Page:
Nerdy Bookahs and their travel guide: Freiburg & Strasbourg

It is once again time for a real-life related blog post. Back to this blog’s roots, basically, but in real life instead of wandering through virtual worlds. This time we did go to a part in Southern Germany, to the wonderful town called Freiburg, and on our way back home, we made a detour to stop in Strasbourg, a town in France.

We did not encounter anything gaming-related like we did in Koblenz. However, both towns are still so pretty and picturesque that we wanted to share the scenery with you anyway.

Freiburg is a town located in Southern Germany (not in Bavaria, though, but in Baden Württemberg). I will spare you its history, as you can read all about it in the Wikipedia entry anyway. It is an old town, but that should not come to you as a surprise. This is Germany, not the USA, after all. ;) We also spent our time there (3 days) in the old town with only taking short glimpses at the rest of the town. We visited three museums, but did not take any pictures in there. We also went shopping for new small pillows as our hotel’s pillows were horrible (huge ones) and we had both woken up with stiff necks after our first night. And we stumbled into an Irish pub right before the Champion’s League game of Bayern München against… some other team… started. We had only been there for Guinness and burgers, so we ate and drank and then left again. The only time I’m a fan of watching football games is when it’s the World Cup. Maybe a couple of games for the European Cup, but not even that most of the time.

I guess we could have looked at everything in half the available time, but it was good that we had that much time since my hip is still “injured” (not really injured per se, but for the lack of a better description, let’s call it like this) and walking has to happen slowly. I had originally hoped to use the gondola lift to get up to “Schauinsland“, a mountain (with a very weird name, I might add). But with my hip, we didn’t even consider this – which doesn’t matter, as I just saw that the lift is down for maintenance at the moment anyway. Instead, we used the best day with lots of sun to slowly walk up the path until we were at a platform from which we could see the town quite well already. So we had decided to stop there and then walk back down again. I guess this means that we will have to go back to that region some day to use the lift and go up there!

What’s special about Freiburg is their little “Bächle” everywhere. We did wonder how many small dogs probably fall into them every year… :p Oddly enough, we saw an exceptionally large amount of large dogs in Freiburg, but hardly any small ones. Coincidence? I don’t think so…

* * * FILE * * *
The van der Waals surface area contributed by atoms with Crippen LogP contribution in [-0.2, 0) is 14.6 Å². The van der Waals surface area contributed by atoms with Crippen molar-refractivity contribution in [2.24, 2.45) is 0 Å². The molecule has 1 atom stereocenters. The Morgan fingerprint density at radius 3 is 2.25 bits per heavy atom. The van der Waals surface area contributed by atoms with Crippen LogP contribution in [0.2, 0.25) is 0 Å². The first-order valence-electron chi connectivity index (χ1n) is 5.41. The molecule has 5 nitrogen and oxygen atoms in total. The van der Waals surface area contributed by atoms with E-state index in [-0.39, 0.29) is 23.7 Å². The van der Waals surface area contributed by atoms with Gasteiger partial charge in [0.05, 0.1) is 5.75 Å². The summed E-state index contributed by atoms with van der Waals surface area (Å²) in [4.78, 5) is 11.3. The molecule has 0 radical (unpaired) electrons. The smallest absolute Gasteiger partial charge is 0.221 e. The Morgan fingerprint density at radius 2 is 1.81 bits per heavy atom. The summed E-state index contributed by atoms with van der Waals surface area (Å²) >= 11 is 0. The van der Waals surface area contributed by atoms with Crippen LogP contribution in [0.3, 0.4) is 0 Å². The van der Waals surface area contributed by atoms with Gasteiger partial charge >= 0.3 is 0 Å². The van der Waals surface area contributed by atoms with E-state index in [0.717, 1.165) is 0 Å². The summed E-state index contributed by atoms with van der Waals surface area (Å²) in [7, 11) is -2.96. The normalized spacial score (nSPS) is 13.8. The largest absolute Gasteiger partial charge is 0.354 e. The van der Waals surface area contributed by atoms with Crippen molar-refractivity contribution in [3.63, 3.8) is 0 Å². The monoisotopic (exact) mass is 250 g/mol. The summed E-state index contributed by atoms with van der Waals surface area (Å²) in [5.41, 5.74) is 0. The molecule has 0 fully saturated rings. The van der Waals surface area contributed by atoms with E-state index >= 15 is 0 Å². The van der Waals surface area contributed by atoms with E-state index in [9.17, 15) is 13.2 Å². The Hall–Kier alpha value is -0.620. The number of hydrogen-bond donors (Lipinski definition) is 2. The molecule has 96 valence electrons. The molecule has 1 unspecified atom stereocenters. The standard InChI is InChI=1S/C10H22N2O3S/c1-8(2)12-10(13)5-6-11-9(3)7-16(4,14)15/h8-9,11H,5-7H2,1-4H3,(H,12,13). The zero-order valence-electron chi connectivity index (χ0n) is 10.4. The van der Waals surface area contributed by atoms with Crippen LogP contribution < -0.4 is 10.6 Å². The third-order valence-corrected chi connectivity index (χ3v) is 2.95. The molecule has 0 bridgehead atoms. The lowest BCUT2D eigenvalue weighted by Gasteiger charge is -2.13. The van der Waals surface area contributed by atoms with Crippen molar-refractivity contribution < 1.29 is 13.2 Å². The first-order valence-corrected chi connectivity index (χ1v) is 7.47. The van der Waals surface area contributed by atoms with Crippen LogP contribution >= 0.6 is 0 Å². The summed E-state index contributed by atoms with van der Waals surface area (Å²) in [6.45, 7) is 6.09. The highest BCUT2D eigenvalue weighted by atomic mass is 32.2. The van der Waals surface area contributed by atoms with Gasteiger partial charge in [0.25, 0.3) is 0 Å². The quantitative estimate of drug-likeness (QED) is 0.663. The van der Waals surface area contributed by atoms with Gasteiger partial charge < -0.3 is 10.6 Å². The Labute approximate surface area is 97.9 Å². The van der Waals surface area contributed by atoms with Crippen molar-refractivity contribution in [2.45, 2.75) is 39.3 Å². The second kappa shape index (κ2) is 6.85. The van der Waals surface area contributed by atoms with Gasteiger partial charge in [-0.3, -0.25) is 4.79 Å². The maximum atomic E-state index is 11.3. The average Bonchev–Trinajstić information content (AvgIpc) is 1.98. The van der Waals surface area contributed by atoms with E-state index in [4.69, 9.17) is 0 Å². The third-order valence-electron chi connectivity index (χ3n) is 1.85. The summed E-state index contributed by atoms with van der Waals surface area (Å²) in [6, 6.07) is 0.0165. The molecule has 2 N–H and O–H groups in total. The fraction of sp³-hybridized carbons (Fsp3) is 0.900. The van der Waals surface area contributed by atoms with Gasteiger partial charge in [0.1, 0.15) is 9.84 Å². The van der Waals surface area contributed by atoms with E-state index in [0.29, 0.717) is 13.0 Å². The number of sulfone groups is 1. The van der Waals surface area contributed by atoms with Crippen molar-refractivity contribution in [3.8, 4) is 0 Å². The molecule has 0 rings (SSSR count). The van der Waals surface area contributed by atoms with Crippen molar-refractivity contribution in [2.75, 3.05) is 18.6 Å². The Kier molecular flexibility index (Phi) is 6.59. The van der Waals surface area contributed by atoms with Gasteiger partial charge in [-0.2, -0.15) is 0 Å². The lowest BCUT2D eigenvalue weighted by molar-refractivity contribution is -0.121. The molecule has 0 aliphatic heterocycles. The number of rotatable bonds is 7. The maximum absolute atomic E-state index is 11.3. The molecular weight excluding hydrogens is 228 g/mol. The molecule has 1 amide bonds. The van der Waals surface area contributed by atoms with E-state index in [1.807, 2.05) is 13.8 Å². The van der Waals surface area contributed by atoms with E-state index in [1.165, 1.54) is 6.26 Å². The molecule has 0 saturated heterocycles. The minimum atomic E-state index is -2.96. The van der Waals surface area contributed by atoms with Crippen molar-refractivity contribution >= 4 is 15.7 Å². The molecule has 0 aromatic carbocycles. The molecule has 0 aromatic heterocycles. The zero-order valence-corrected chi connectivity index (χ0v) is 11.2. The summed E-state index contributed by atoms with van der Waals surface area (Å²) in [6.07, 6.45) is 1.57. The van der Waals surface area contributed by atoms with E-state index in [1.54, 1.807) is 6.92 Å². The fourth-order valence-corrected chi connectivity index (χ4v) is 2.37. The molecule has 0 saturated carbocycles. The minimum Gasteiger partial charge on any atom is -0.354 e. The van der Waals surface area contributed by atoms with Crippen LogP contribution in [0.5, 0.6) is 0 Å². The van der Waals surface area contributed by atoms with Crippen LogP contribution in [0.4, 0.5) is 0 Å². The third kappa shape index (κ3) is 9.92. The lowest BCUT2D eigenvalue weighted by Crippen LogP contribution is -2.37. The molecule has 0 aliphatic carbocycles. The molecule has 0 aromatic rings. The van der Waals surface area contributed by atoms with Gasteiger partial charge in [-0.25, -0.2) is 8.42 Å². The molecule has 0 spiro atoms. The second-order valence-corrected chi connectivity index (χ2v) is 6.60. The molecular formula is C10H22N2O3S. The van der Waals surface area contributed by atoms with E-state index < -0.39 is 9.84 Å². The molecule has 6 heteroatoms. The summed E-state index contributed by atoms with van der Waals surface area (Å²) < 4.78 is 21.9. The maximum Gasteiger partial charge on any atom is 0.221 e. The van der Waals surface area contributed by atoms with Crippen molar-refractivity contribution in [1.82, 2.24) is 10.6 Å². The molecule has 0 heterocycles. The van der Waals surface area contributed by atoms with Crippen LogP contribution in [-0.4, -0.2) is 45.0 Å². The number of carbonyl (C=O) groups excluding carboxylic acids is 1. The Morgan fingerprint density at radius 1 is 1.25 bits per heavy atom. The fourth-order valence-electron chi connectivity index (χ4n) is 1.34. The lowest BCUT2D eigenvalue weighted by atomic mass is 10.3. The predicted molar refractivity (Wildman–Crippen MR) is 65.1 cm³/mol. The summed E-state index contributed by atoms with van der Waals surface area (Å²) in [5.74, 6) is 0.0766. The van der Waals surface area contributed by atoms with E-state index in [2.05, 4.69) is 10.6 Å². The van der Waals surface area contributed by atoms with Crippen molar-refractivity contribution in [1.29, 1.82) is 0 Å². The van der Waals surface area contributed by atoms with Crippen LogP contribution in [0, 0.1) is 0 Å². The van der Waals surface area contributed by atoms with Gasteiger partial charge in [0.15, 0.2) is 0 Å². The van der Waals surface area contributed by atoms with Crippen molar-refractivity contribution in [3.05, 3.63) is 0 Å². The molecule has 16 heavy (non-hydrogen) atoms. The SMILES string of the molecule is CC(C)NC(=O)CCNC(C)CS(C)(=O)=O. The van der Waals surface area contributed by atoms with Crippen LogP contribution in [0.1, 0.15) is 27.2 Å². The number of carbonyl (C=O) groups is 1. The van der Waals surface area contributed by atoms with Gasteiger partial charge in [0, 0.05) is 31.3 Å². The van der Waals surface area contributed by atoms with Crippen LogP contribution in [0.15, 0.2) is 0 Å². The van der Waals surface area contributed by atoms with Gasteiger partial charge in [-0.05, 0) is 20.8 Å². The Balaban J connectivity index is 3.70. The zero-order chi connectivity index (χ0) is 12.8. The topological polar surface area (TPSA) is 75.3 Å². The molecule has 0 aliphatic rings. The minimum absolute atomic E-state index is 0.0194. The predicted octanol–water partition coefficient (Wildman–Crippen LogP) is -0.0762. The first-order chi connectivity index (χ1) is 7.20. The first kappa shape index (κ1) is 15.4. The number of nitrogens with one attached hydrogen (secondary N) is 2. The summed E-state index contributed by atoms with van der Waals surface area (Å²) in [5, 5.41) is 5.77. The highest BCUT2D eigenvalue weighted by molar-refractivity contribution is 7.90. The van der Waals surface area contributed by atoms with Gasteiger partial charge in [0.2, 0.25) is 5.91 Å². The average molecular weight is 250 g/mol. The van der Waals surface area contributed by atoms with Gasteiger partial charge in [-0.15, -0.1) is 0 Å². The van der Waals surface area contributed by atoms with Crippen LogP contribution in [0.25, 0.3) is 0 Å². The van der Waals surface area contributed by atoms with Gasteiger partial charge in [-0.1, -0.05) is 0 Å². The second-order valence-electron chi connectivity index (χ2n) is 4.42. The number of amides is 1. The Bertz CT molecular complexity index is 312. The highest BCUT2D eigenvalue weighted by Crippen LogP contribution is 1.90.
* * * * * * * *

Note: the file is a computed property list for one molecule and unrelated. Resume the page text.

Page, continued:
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On our way back home, we made a detour to France to visit Strasbourg. I have always found countries’ borders fascinating. I remember asking my parents lots and lots of questions about borders when I was young. I knew what border controls were as we had passed through them regularly when going to Italy for a summer vacation, for example. But what confused me was: So there is this one border control here on this road… but… couldn’t we walk off-road and just walk into another country that way? Either way, there is no border control between Germany and France. You just drive on the road over a bridge connecting the German town Kehl with Strasbourg, without stopping and you’re there. The transition from Germany to France was noticeable by one thing mainly: At first, the street signs were in German, then they were in French. Yes, as easy as that. We spent the morning and early afternoon in Petite France. What shocked me was the complete lack of knowledge of the French language on my part. I had taken it for four years at school, but have not used the language at all for about 17 years or so. We understood enough to get around, though, and lots of people there even speak German. In fact, because of the city’s history, a lot of things sound very German over there like street names and so on. It was definitely interesting as I have never been to that part of France and I wouldn’t mind going there again. Especially because they have great tarte flambée.

Before I bore you even more, though, I will end this little report with pictures of Strasbourg, as mentioned, mainly from Petite France.

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2 thoughts on “Nerdy Bookahs and their travel guide: Freiburg & Strasbourg

  1. Thanks for sharing this. Those towns are beautiful! Now I wish I could visit it too. :)

    I also don’t care much about football, except during World Cup and even then I might just ignore it, depending on my mood.

    I also found the Bächle pretty interesting. I love these little things built to solve a problem back in the day and then centuries later it becomes something unique for its town. Poor little dogs though. :)

    Like

    1. I was just constantly scared I would trip into them. This is the kind of thing that is just so typical for me. :p

      If you ever do come here, make sure to stop by that general region (Southern Germany and France border). :)

      Liked by 1 person

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